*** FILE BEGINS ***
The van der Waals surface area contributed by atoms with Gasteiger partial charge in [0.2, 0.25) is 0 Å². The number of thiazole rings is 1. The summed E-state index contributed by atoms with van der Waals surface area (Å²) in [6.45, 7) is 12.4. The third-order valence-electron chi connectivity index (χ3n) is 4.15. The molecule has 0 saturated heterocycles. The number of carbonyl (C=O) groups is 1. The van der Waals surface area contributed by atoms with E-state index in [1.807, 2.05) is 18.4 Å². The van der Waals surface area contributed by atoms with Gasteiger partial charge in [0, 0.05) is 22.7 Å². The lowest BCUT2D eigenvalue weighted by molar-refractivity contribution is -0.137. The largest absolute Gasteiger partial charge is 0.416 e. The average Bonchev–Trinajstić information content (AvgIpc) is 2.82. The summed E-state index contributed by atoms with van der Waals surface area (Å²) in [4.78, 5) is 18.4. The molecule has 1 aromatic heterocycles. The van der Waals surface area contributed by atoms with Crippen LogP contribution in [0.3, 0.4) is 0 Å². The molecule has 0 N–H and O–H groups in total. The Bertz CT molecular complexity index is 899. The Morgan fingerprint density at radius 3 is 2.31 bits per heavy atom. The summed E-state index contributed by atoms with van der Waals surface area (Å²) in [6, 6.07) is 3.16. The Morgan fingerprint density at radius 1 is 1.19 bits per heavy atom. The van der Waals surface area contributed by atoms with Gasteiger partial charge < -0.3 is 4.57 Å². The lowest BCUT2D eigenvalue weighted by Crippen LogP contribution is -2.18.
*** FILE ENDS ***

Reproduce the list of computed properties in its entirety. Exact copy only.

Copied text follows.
The van der Waals surface area contributed by atoms with Gasteiger partial charge in [0.2, 0.25) is 0 Å². The number of thiazole rings is 1. The summed E-state index contributed by atoms with van der Waals surface area (Å²) in [6.45, 7) is 12.4. The third-order valence-electron chi connectivity index (χ3n) is 4.15. The molecule has 0 saturated heterocycles. The number of carbonyl (C=O) groups is 1. The van der Waals surface area contributed by atoms with E-state index in [1.807, 2.05) is 18.4 Å². The van der Waals surface area contributed by atoms with Gasteiger partial charge in [0, 0.05) is 22.7 Å². The lowest BCUT2D eigenvalue weighted by molar-refractivity contribution is -0.137. The largest absolute Gasteiger partial charge is 0.416 e. The average Bonchev–Trinajstić information content (AvgIpc) is 2.82. The summed E-state index contributed by atoms with van der Waals surface area (Å²) in [4.78, 5) is 18.4. The molecule has 1 aromatic heterocycles. The van der Waals surface area contributed by atoms with Crippen LogP contribution in [0.3, 0.4) is 0 Å². The molecule has 0 N–H and O–H groups in total. The Bertz CT molecular complexity index is 899. The Morgan fingerprint density at radius 3 is 2.31 bits per heavy atom. The summed E-state index contributed by atoms with van der Waals surface area (Å²) in [6, 6.07) is 3.16. The Morgan fingerprint density at radius 1 is 1.19 bits per heavy atom. The van der Waals surface area contributed by atoms with Gasteiger partial charge < -0.3 is 4.57 Å². The lowest BCUT2D eigenvalue weighted by Crippen LogP contribution is -2.18.